An unadvertised match between Paul Robinson and Chuck Mambo follows, set up by a Robinson promo where he laments not being booked on the card. Once the intense promo and then the awesome visuals of the beach balls in Mambo’s entrance have gone this is little more than a squash match. It’s fun, but far from essential.

Things take a definite upswing in quality next. Even those who don’t know the previous history between Tomasso Ciampa and Zack Sabre Jr in Progress will be quickly brought up to speed by the fantastic pre-match hype video. If you’re not excited for what’s to come next after seeing that I’d suggest checking to see if you still have a pulse. Fought under 2 out of 3 falls rules and with a seriousness that befits both the feud and the occasion this is superb stuff. The psychology is top notch as well with both men willing to bend the rules ever so slightly in their increasing desperation to pick up the final win. As you’d expect we go to a third fall (though perhaps not by the route many would expect) and fittingly that’s the best part of the match. A sterling effort from both men and a match that certainly warrants the description of “must see”.

As talented as the eight men who follow that match are they….well…they can’t follow it. Of course The Origin quartet of Nathan Cruz, Dave Mastiff, El Ligero and Zack Gibson have insane amounts of heat, to the extent that Gibson’s traditional pre-match promo is almost drowned out by the noise, and the stipulation that if that team fails to beat Mark Andrews, Eddie Dennis, Jack Gallagher and Damon Moser they must disband certainly adds to the atmosphere. Of course this is not to in any way say that this is a bad match. It’s really rather good. Almost excellent, in fact. But it’s not quite up to what immediately preceded it. Still, at it’s a totally different style of match that’s not too much of an issue.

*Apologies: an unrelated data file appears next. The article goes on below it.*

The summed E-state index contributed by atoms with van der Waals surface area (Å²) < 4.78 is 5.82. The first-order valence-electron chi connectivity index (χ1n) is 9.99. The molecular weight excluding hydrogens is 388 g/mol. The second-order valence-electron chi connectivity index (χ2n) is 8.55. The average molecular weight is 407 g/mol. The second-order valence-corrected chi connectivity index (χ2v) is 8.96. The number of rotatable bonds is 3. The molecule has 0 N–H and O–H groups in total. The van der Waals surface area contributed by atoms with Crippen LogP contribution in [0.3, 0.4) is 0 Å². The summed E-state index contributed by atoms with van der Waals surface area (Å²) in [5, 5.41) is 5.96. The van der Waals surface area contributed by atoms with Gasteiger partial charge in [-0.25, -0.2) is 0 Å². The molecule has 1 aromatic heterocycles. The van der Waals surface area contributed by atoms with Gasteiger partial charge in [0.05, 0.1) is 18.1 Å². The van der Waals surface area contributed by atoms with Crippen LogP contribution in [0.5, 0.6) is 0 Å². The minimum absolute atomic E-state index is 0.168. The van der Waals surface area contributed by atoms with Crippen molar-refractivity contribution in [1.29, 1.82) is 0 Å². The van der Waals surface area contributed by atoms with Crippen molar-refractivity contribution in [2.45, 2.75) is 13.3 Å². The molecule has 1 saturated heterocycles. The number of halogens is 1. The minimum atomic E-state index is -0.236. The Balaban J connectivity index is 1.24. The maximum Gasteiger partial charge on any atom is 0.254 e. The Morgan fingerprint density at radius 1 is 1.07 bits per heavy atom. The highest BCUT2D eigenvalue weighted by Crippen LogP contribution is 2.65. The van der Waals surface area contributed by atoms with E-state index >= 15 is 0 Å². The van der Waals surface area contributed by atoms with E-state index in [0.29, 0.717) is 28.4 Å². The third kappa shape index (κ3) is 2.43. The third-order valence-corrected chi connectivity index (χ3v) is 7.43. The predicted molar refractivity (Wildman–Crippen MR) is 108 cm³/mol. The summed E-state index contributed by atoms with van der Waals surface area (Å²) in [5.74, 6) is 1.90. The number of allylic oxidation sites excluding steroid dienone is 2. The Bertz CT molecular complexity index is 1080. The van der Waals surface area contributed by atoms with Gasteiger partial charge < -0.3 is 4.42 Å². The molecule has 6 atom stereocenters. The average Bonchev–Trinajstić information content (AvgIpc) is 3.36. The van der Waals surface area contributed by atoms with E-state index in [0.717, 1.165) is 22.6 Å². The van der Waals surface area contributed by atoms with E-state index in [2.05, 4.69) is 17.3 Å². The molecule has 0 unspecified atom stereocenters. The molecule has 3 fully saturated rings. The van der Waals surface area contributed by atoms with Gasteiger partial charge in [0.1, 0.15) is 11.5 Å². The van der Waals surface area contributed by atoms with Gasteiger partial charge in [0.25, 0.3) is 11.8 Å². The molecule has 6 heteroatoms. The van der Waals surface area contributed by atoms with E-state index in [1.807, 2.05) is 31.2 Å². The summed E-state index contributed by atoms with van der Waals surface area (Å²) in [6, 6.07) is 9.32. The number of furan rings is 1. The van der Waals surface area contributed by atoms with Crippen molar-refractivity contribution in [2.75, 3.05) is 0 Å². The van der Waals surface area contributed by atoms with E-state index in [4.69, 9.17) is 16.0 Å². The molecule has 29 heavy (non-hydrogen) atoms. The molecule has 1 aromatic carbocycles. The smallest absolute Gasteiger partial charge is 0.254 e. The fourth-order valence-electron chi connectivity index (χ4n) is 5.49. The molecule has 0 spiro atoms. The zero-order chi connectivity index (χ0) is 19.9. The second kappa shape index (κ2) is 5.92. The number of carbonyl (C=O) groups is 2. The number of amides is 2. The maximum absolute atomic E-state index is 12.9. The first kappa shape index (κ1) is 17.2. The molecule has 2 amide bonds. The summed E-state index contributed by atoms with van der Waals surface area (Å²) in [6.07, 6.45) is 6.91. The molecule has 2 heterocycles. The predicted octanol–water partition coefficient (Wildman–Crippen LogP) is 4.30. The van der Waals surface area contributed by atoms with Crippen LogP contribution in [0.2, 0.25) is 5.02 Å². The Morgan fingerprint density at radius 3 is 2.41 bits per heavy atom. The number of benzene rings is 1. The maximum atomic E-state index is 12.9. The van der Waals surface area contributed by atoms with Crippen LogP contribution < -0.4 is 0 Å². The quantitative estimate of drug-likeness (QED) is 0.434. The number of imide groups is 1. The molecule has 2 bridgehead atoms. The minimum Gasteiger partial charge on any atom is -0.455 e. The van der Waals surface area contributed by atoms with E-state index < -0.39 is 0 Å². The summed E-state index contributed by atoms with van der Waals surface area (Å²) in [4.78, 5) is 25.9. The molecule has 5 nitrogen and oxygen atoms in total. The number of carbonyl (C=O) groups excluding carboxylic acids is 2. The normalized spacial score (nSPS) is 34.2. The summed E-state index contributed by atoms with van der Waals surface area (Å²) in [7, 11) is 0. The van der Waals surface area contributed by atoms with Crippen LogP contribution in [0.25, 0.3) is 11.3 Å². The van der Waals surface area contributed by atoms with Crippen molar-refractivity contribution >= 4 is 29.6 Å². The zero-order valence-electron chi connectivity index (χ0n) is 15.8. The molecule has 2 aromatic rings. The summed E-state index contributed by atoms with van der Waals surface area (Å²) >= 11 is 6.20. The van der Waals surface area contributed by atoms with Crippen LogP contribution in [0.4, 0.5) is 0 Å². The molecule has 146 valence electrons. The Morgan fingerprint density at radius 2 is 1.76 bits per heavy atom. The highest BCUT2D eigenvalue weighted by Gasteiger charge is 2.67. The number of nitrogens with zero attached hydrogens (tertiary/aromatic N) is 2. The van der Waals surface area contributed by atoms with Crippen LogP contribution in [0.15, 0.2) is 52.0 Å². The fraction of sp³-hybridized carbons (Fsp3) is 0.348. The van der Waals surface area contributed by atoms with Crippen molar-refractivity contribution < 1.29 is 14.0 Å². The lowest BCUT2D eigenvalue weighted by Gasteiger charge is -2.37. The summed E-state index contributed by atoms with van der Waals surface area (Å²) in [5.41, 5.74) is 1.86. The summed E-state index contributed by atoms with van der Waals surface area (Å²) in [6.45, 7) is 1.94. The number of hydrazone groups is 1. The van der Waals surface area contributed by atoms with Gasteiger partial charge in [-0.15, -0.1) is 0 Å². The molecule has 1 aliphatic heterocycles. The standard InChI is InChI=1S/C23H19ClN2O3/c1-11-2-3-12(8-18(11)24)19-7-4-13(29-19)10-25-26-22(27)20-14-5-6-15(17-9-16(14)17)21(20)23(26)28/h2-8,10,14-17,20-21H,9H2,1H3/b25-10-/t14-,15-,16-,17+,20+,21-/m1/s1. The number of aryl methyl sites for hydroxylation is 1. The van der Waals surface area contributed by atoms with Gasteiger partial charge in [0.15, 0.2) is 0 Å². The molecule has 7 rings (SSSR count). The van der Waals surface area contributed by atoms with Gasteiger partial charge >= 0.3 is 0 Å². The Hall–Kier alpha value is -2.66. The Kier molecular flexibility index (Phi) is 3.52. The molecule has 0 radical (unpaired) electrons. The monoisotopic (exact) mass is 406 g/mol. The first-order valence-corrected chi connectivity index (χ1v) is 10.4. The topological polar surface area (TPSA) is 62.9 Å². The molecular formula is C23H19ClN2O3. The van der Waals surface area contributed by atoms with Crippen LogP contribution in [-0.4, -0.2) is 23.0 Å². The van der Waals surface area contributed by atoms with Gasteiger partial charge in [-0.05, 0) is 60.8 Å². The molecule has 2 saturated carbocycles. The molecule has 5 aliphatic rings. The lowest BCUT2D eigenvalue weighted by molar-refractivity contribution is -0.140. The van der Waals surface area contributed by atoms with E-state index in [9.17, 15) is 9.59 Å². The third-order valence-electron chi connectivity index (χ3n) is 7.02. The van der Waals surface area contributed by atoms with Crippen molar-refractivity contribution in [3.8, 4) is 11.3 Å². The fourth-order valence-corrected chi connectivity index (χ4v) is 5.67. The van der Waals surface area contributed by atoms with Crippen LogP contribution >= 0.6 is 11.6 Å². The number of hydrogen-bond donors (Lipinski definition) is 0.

All that’s left now after three hours of action is the main event for the Progress World Championship. It’s a Triple Threat affair pitting champion Marty Scurll against Mark Haskins and Tommy End (NXT’s Aleister Black). Marty gets the “WrestleMania” treatment with his entrance here as four ladies with umbrella’s accompany him to the ring (it’s cooler than it sounds, trust me) and that sets the scene for a fantastic main event. If it’s slightly overbooked in the old ECW sense, it’s done so well that that’s not really a criticism (and a surprise return towards the end gets a building shaking pop).

If you’re looking for a show that encapsulates the spirit of Progress, you won’t go far wrong here. On their biggest show up to this point, everything delivers but just as importantly it leaves you with tantalising glimpses of what is to come. And as it’s currently FREE on YouTube, you’ve no excuse not to check it out.

Limited tickets for Hello Wembley are available at SSE Arena